STAFF WRITER 16 March 2017
HARARE – Zimbabwe’s election watchdogs have said fears that the bio-metric
voter registration (BVR) and electronic voting system were vulnerable to
computer hacking were unfounded.
This comes after State media has hazarded that e-voting was vulnerable to
hacking, costly and was not a means to an end.
There is also confusion whether BVR together with e-voting will both be
In an address to the National Assembly on February 22, Vice President
Emmerson Mnangagwa said the bio-metric system will be used during both
registration and the actual voting process.
“We never said it would not go full throttle. We agreed that the
bio-metric system would be used in coming up with a voters’ roll up until
the actual voting,” Mnangagwa said.
The largest independent observer group Zimbabwe Election Support (Zesn)
said there is need to ensure that there is no executive interference in
the electoral processes.
The leading domestic monitoring body said its understanding was that the
Zimbabwe Electoral Commission (Zec) intends to use the technology solely
for the purposes of capturing bio-metric features such as fingerprints
during voter registration in order to create a new voters’ roll for the
2018 harmonised elections and not for e-voting.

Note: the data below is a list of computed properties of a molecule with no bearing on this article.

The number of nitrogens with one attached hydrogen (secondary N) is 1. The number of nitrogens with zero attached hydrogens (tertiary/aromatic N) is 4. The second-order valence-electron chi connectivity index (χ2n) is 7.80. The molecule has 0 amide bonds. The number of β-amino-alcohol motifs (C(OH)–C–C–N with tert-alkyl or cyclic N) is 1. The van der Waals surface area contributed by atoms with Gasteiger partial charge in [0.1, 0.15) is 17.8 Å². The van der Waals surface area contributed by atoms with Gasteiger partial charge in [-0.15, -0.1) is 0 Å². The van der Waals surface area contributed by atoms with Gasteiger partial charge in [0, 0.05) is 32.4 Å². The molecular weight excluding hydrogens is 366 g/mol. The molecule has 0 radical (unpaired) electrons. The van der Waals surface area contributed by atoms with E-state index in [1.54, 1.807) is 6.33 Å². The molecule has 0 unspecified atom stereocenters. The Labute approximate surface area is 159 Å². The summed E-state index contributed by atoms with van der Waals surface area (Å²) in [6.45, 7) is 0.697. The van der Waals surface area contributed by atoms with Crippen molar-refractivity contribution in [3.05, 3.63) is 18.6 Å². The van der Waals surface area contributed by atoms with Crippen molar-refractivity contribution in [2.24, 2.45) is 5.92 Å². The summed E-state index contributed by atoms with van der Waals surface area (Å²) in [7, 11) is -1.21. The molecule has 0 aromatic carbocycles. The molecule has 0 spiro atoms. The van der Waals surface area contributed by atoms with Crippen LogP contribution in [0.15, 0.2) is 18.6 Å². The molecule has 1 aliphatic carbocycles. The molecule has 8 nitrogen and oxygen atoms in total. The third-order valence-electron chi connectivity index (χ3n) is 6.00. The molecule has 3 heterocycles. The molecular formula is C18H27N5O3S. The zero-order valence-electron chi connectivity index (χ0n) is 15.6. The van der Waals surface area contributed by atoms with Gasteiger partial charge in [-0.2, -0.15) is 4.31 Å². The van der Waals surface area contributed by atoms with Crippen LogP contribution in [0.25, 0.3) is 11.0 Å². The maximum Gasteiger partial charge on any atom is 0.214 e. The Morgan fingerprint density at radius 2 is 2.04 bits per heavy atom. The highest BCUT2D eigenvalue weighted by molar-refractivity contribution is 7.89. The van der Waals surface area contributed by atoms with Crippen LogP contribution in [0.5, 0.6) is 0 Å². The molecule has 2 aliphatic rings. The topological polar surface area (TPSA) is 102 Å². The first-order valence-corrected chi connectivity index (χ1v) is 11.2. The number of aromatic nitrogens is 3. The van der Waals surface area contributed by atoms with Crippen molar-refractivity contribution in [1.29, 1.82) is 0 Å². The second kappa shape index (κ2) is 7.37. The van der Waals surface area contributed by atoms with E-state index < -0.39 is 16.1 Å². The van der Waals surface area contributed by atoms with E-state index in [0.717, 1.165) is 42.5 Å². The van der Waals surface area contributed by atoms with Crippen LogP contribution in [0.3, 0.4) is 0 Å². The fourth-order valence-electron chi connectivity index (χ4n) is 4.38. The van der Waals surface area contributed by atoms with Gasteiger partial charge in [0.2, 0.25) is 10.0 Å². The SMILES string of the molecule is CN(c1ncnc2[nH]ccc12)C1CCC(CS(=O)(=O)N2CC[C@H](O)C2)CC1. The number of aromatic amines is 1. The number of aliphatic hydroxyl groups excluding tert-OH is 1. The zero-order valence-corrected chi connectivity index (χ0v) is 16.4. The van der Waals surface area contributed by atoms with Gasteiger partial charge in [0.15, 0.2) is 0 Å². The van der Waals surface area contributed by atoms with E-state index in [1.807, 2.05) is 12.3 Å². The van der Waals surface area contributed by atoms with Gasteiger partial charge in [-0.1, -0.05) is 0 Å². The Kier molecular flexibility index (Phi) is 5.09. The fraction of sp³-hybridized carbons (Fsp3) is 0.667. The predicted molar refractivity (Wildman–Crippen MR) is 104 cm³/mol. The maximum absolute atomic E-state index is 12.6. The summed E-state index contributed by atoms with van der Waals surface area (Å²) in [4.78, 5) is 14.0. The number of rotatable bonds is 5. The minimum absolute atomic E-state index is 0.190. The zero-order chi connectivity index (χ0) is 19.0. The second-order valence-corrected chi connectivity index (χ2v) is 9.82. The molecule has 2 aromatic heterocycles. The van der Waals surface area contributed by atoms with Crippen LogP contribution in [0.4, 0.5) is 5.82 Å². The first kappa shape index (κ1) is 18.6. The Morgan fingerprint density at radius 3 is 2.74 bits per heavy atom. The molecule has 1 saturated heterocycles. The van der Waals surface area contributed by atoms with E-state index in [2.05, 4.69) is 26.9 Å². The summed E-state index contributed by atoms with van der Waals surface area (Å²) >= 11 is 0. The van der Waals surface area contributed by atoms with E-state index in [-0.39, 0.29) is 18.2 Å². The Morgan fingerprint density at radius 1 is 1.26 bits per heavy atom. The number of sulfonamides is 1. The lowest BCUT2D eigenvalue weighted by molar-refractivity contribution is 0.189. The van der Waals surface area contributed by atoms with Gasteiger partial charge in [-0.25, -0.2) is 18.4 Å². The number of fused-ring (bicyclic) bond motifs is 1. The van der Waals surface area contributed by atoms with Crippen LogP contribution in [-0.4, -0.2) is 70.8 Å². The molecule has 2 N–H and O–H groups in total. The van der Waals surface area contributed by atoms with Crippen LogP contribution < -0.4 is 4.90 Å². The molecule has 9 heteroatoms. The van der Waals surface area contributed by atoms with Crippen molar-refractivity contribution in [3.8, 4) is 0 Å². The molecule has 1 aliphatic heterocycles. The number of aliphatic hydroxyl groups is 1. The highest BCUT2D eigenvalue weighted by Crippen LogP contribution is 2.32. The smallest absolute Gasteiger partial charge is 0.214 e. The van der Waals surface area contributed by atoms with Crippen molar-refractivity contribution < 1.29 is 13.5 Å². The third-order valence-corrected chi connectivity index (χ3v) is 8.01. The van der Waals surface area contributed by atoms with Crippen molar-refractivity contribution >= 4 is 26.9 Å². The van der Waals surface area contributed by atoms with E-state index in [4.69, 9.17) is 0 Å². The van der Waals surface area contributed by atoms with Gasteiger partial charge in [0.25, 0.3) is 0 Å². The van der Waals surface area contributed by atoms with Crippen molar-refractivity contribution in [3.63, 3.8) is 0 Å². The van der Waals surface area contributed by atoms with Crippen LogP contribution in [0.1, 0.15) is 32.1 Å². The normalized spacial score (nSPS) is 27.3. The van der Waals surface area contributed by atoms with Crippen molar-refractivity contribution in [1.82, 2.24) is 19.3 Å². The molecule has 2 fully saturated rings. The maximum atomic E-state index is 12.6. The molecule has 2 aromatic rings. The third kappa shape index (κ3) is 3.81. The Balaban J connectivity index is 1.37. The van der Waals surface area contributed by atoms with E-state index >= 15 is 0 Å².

“Thus, Zesn believes that the fears of technology failure are unfounded
given that the technology will only be used for registering voters,” Zesn
leader Rindai Chipfunde-Vava said.
“On election day, voters will still be required to present their
identification documents and be issued with a paper ballot paper and not
“Hence, it is important to note that there will be no technology failure
on election day as Zec will issue printed copies of the voters’ roll at
polling stations,” it said, adding it was “imperative for Zec to clarify
the issue of the BVR viz-a-viz e-voting.”
Election Resource Centre (ERC) said everything else except the capturing
of bio-metric features remains manual in the case of Zimbabwe and
difficult to hack.
“What can be hacked in BVR; can also be the same under a manual process
whose versions are kept as electronic as demanded by the Electoral Act,”
ERC said in a statement yesterday. The poll watchdog also rejected claims
that BVR is more expensive, saying voter registration in 2013 cost $15,8
million out of a requested $25 million.
“Important to note is the fact that infrastructure for voter registration
was already in place at the Registrar General, it was extension of voter
registration as compared to new voter registration, and the result was a
disputed voters’ roll.
“Zec has requested $29 million for BVR, including procurement of the kits.
A new voter registration process, a new infrastructure, and a
de-duplication process are new features. Certainly, this is not more
expensive. The ERC contends that a manual process would be more
expensive,” it said.